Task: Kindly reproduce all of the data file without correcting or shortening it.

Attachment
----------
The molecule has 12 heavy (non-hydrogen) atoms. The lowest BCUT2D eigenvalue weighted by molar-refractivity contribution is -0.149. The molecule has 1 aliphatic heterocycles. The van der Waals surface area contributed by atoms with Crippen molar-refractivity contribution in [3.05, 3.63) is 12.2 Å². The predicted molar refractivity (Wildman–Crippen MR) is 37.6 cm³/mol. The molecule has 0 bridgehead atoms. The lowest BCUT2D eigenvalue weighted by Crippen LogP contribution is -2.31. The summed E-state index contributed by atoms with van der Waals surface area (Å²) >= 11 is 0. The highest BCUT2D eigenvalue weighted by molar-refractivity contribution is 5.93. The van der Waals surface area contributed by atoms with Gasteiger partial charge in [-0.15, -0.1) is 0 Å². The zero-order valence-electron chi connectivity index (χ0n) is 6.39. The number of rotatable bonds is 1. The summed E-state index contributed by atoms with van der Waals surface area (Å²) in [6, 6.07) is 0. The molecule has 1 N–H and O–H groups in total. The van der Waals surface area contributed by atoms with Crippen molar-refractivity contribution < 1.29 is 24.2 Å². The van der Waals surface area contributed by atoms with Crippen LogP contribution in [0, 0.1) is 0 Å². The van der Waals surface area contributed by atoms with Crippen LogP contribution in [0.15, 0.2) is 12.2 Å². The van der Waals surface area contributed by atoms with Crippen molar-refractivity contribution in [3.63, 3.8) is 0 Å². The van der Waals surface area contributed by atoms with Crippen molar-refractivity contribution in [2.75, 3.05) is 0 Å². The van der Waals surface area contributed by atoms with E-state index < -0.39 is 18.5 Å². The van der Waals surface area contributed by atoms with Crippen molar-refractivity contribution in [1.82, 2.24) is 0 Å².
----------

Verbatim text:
The molecule has 12 heavy (non-hydrogen) atoms. The lowest BCUT2D eigenvalue weighted by molar-refractivity contribution is -0.149. The molecule has 1 aliphatic heterocycles. The van der Waals surface area contributed by atoms with Crippen molar-refractivity contribution in [3.05, 3.63) is 12.2 Å². The predicted molar refractivity (Wildman–Crippen MR) is 37.6 cm³/mol. The molecule has 0 bridgehead atoms. The lowest BCUT2D eigenvalue weighted by Crippen LogP contribution is -2.31. The summed E-state index contributed by atoms with van der Waals surface area (Å²) >= 11 is 0. The highest BCUT2D eigenvalue weighted by molar-refractivity contribution is 5.93. The van der Waals surface area contributed by atoms with Gasteiger partial charge in [-0.15, -0.1) is 0 Å². The zero-order valence-electron chi connectivity index (χ0n) is 6.39. The number of rotatable bonds is 1. The summed E-state index contributed by atoms with van der Waals surface area (Å²) in [6, 6.07) is 0. The molecule has 1 N–H and O–H groups in total. The van der Waals surface area contributed by atoms with Crippen molar-refractivity contribution < 1.29 is 24.2 Å². The van der Waals surface area contributed by atoms with Crippen LogP contribution in [0, 0.1) is 0 Å². The van der Waals surface area contributed by atoms with Crippen LogP contribution in [0.15, 0.2) is 12.2 Å². The van der Waals surface area contributed by atoms with Crippen molar-refractivity contribution in [3.63, 3.8) is 0 Å². The van der Waals surface area contributed by atoms with Crippen molar-refractivity contribution in [2.75, 3.05) is 0 Å². The van der Waals surface area contributed by atoms with E-state index < -0.39 is 18.5 Å². The van der Waals surface area contributed by atoms with Crippen molar-refractivity contribution in [1.82, 2.24) is 0 Å².